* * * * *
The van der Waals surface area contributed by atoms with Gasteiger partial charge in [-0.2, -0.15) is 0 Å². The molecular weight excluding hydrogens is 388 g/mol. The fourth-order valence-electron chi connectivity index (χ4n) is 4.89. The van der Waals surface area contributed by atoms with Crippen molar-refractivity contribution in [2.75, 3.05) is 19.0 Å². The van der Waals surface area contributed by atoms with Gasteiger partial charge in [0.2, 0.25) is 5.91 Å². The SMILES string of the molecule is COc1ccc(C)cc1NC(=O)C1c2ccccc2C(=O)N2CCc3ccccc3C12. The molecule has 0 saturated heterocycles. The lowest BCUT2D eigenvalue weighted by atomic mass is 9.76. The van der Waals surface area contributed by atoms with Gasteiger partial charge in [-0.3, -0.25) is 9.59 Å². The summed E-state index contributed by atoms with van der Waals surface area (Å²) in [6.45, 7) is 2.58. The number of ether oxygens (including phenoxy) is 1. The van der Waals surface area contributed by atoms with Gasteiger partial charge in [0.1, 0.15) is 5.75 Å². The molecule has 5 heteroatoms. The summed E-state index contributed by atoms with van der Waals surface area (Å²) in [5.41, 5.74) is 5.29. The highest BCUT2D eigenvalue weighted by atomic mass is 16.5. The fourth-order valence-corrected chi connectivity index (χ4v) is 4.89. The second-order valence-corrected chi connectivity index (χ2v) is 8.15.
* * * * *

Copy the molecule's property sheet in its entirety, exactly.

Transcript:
The van der Waals surface area contributed by atoms with Gasteiger partial charge in [-0.2, -0.15) is 0 Å². The molecular weight excluding hydrogens is 388 g/mol. The fourth-order valence-electron chi connectivity index (χ4n) is 4.89. The van der Waals surface area contributed by atoms with Crippen molar-refractivity contribution in [2.75, 3.05) is 19.0 Å². The van der Waals surface area contributed by atoms with Gasteiger partial charge in [0.2, 0.25) is 5.91 Å². The SMILES string of the molecule is COc1ccc(C)cc1NC(=O)C1c2ccccc2C(=O)N2CCc3ccccc3C12. The molecule has 0 saturated heterocycles. The lowest BCUT2D eigenvalue weighted by atomic mass is 9.76. The van der Waals surface area contributed by atoms with Gasteiger partial charge in [-0.3, -0.25) is 9.59 Å². The summed E-state index contributed by atoms with van der Waals surface area (Å²) in [6.45, 7) is 2.58. The number of ether oxygens (including phenoxy) is 1. The van der Waals surface area contributed by atoms with Gasteiger partial charge in [0.1, 0.15) is 5.75 Å². The molecule has 5 heteroatoms. The summed E-state index contributed by atoms with van der Waals surface area (Å²) in [5.41, 5.74) is 5.29. The highest BCUT2D eigenvalue weighted by atomic mass is 16.5. The fourth-order valence-corrected chi connectivity index (χ4v) is 4.89. The second-order valence-corrected chi connectivity index (χ2v) is 8.15.